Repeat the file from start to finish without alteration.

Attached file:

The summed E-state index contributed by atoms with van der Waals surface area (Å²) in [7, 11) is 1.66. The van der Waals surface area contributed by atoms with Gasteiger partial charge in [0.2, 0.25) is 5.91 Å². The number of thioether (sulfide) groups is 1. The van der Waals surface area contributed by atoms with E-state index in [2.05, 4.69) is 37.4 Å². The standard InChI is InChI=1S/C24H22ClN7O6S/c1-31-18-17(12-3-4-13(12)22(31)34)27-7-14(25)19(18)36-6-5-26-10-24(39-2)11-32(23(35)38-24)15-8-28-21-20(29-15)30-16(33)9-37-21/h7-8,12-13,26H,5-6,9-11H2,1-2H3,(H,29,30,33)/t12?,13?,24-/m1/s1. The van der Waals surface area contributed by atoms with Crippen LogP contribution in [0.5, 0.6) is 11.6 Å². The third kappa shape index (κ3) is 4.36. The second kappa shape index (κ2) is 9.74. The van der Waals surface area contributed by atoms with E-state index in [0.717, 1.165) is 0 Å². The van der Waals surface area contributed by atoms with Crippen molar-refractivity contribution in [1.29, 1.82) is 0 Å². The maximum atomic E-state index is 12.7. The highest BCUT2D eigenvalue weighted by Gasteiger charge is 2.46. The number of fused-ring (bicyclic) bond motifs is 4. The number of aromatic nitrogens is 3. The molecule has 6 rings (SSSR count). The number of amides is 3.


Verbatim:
The summed E-state index contributed by atoms with van der Waals surface area (Å²) in [7, 11) is 1.66. The van der Waals surface area contributed by atoms with Gasteiger partial charge in [0.2, 0.25) is 5.91 Å². The number of thioether (sulfide) groups is 1. The van der Waals surface area contributed by atoms with E-state index in [2.05, 4.69) is 37.4 Å². The standard InChI is InChI=1S/C24H22ClN7O6S/c1-31-18-17(12-3-4-13(12)22(31)34)27-7-14(25)19(18)36-6-5-26-10-24(39-2)11-32(23(35)38-24)15-8-28-21-20(29-15)30-16(33)9-37-21/h7-8,12-13,26H,5-6,9-11H2,1-2H3,(H,29,30,33)/t12?,13?,24-/m1/s1. The van der Waals surface area contributed by atoms with Crippen LogP contribution in [0.5, 0.6) is 11.6 Å². The third kappa shape index (κ3) is 4.36. The second kappa shape index (κ2) is 9.74. The van der Waals surface area contributed by atoms with E-state index in [0.717, 1.165) is 0 Å². The van der Waals surface area contributed by atoms with Crippen molar-refractivity contribution in [1.29, 1.82) is 0 Å². The maximum atomic E-state index is 12.7. The highest BCUT2D eigenvalue weighted by Gasteiger charge is 2.46. The number of fused-ring (bicyclic) bond motifs is 4. The number of aromatic nitrogens is 3. The molecule has 6 rings (SSSR count). The number of amides is 3.